It looks like nobody has been competing in standing so far. One day in the far past I read in a queer book about a man, who held the world record in standing. The record was absolutely astonishing and unbelievable: seventeen years! There are some doubts, however, concerning sleepinghe used to sleep leant against a board, which could be interpreted not as standing but as vertical lying, and if so, then it should be assumed he was standing only for approximately ten years, indeed, but this result is also breathtaking, unimaginable for an average human who is totally exhausted having stood for one or two hours only. This would cause further complications and problems which could be solved only by very precise definitions of standing and lying (not to confuse lying with horizontal standing). Take it easy now. Let alone I don't remember the reasons of such long standing – I don't remember if I have ever known them, if they were described in this book. I know the record holder was competing with nobody, and his record was not the result of racing. I know this record was kind of side effect, with no intentions to set it. Most probably this man was standing because standing was a form of meditation, of harnessing body-and-mind – so also an attempt to get rid of body-and-mind. Probably. He was not standing to set a record for the notion of record was rather unknown to him. However, I can't check this, because the book got lost. I'm not going to look for it, though it would be quite easy to find a copy of a new, updated and revised edition. I'm not going to look for a piece of information about the record holder, this one or another, because so far it might happen that someone was standing longer than him. So, let it be a legend . . .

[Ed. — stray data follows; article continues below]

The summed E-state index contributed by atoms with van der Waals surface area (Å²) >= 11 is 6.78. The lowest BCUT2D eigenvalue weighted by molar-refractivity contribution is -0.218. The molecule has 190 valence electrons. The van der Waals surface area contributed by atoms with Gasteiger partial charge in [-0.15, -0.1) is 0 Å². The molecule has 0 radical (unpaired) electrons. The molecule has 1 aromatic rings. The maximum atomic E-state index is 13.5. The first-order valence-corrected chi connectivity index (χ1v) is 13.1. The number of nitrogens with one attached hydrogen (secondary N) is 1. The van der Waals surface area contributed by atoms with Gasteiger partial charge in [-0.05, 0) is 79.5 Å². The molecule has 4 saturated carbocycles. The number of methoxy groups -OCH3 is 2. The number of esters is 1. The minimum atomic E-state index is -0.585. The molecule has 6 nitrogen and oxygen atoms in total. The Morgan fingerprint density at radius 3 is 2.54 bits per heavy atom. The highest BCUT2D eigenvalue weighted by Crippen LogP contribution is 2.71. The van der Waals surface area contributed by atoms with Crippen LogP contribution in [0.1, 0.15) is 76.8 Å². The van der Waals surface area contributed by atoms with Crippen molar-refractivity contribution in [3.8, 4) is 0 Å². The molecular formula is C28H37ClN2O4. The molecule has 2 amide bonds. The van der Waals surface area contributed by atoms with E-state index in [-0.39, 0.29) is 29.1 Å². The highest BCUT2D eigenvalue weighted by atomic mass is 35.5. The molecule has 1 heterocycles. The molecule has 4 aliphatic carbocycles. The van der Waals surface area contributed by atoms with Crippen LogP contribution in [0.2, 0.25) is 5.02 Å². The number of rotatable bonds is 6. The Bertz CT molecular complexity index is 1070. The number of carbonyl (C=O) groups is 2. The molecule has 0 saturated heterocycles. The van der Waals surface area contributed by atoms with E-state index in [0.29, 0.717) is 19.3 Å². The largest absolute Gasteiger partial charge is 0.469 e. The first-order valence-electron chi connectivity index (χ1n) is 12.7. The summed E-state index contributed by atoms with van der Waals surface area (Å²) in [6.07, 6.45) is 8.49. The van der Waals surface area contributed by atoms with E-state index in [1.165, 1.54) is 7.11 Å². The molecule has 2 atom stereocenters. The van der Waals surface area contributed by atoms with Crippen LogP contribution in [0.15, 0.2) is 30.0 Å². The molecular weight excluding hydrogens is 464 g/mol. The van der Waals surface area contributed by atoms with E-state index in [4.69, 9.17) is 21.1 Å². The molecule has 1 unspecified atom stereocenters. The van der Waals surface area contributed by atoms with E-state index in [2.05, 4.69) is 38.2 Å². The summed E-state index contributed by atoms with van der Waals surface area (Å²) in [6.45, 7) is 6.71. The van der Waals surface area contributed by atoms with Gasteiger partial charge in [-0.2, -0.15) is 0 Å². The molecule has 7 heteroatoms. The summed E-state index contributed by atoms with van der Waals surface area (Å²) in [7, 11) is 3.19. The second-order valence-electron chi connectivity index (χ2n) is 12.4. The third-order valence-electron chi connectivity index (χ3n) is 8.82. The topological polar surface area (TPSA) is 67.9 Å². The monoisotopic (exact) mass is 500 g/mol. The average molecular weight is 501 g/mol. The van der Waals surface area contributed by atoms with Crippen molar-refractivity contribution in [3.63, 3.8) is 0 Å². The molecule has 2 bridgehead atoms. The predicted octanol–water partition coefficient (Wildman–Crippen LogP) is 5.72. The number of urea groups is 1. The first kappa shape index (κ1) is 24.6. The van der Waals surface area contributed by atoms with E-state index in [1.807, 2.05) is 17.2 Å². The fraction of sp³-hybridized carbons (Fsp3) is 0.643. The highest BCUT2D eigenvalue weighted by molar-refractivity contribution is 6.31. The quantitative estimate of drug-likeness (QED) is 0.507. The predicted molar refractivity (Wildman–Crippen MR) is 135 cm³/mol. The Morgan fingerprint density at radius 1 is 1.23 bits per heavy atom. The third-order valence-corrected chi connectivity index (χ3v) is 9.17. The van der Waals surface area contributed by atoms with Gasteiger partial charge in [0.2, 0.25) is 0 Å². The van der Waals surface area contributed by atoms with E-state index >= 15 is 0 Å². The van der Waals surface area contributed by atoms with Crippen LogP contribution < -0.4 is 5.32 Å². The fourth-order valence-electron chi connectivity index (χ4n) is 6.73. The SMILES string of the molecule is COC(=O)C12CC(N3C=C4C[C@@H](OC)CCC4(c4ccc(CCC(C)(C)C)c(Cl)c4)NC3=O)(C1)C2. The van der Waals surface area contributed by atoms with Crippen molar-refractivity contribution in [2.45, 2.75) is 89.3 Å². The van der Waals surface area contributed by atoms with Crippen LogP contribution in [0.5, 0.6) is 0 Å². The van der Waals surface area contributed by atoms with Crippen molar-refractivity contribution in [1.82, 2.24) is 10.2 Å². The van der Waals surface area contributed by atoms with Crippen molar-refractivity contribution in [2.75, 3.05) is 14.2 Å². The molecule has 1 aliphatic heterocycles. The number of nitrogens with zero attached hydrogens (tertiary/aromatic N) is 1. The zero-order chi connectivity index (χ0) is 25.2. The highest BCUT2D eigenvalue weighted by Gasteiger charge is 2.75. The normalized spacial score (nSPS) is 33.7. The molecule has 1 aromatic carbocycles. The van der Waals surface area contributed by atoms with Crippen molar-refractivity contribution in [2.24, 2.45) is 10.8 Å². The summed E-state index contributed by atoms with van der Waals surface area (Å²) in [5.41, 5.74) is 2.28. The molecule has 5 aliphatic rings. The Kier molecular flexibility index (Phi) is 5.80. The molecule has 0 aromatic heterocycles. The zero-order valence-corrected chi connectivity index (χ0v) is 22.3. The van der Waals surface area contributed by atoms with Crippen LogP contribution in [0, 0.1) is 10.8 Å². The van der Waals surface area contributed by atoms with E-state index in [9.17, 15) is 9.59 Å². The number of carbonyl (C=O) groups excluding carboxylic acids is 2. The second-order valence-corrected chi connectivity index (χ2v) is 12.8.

The essence of this legend consists in the fact it was normal standing. The lack of description suggested that there was nothing special in the way he stood, nothing that would need a description, any explanation, so it was omitted. He was not standing on one leg. Nor on left and right one alternately. Nor on his hands. Nor on his head. Nor barefoot on glowing embers (who would like to keep embers glowing for seventeen years?! oh! this would be meditation as profound as standing). Nor on nails. Nor on broken glass. And if none of just mentioned variants was referred to, nor any other possible, and they were plenty of them, it means he was standing absolutely normally. For seventeen years. For seventeen years he was doing something most simple and most ordinary. And what happened after? Did he sit down? Lay down? Go away? Run away? Could he move at all? Finally got enlightenment or finally died? Died standing? Died and went on standing? Experienced vertical death? A vertical dead… Interesting.

Yes. With no doubt any competition in standing would deal with time – the one who was standing the longest would be the winner. But taking into account this absolutely incredible record, it's hard to imagine games lasting even a few years only. Or a few months. Or a few weeks. The standers are standing and standing. Nothing is going on (or: nothing is standing on). The most boring event for everybody, for competitors, for referees, for spectators. So, the rule should be changed: the one standing the fastest is the winner. Yes. Absolutely. It would be much more interesting. It would be fascinating. But to define the speed of standing – this would be the most fascinating.

Standing up is a different kettle of fish. Yes, absolutely. No doubt about it. For example: to stand up a hundred times from a swinging hammock – to stand up, stand motionlessly for two breaths, lay down to the hammock, swing twice, and stand up...

AND SO ON. And so on. And so on. And so on . . .


The opinion that the standing does not contain an element of competing is wrong. It has been well known for very long that there are two kinds of competing: against the others and against oneself. Even if it is hard to notice the first one in the standing, the other one can be seen (and experienced) easily, and its level can be higher than in many other sport disciplines. The highest, indeed. Many people spent their lives sitting or lying. Only a few, if anybody, spent their lives standing.

Nevertheless, trying to follow the Olympic motto faster higher stronger I choose without any hesitation faster. I don't want to stand high. I don't want to stand strong. I want to stand fast. The fastest.